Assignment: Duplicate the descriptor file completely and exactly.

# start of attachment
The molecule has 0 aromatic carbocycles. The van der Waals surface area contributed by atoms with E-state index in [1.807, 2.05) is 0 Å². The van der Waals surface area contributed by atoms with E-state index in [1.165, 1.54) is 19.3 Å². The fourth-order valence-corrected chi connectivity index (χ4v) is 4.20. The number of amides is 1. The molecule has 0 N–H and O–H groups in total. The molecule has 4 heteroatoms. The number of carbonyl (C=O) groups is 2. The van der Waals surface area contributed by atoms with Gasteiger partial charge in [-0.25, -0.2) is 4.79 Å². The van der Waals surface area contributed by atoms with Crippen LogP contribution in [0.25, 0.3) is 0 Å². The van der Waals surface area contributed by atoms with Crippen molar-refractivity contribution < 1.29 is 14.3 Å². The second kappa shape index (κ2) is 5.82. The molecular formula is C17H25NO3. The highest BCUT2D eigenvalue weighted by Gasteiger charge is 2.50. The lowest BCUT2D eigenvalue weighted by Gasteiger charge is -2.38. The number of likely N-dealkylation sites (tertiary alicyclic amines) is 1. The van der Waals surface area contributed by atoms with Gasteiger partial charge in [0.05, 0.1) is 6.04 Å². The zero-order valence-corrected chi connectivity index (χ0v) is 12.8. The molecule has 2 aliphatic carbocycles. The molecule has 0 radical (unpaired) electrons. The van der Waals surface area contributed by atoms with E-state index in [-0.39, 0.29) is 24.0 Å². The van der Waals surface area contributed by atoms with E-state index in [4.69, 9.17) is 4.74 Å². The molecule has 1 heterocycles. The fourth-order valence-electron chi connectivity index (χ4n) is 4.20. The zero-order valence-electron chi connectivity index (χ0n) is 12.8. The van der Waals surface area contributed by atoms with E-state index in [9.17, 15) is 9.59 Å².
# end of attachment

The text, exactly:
The molecule has 0 aromatic carbocycles. The van der Waals surface area contributed by atoms with E-state index in [1.807, 2.05) is 0 Å². The van der Waals surface area contributed by atoms with E-state index in [1.165, 1.54) is 19.3 Å². The fourth-order valence-corrected chi connectivity index (χ4v) is 4.20. The number of amides is 1. The molecule has 0 N–H and O–H groups in total. The molecule has 4 heteroatoms. The number of carbonyl (C=O) groups is 2. The van der Waals surface area contributed by atoms with Gasteiger partial charge in [-0.25, -0.2) is 4.79 Å². The van der Waals surface area contributed by atoms with Crippen LogP contribution in [0.25, 0.3) is 0 Å². The van der Waals surface area contributed by atoms with Crippen molar-refractivity contribution < 1.29 is 14.3 Å². The second kappa shape index (κ2) is 5.82. The molecular formula is C17H25NO3. The highest BCUT2D eigenvalue weighted by Gasteiger charge is 2.50. The lowest BCUT2D eigenvalue weighted by Gasteiger charge is -2.38. The number of likely N-dealkylation sites (tertiary alicyclic amines) is 1. The van der Waals surface area contributed by atoms with Gasteiger partial charge in [0.05, 0.1) is 6.04 Å². The zero-order valence-corrected chi connectivity index (χ0v) is 12.8. The molecule has 2 aliphatic carbocycles. The molecule has 0 radical (unpaired) electrons. The van der Waals surface area contributed by atoms with E-state index in [-0.39, 0.29) is 24.0 Å². The van der Waals surface area contributed by atoms with E-state index in [4.69, 9.17) is 4.74 Å². The molecule has 1 heterocycles. The fourth-order valence-electron chi connectivity index (χ4n) is 4.20. The zero-order valence-electron chi connectivity index (χ0n) is 12.8. The van der Waals surface area contributed by atoms with E-state index in [9.17, 15) is 9.59 Å².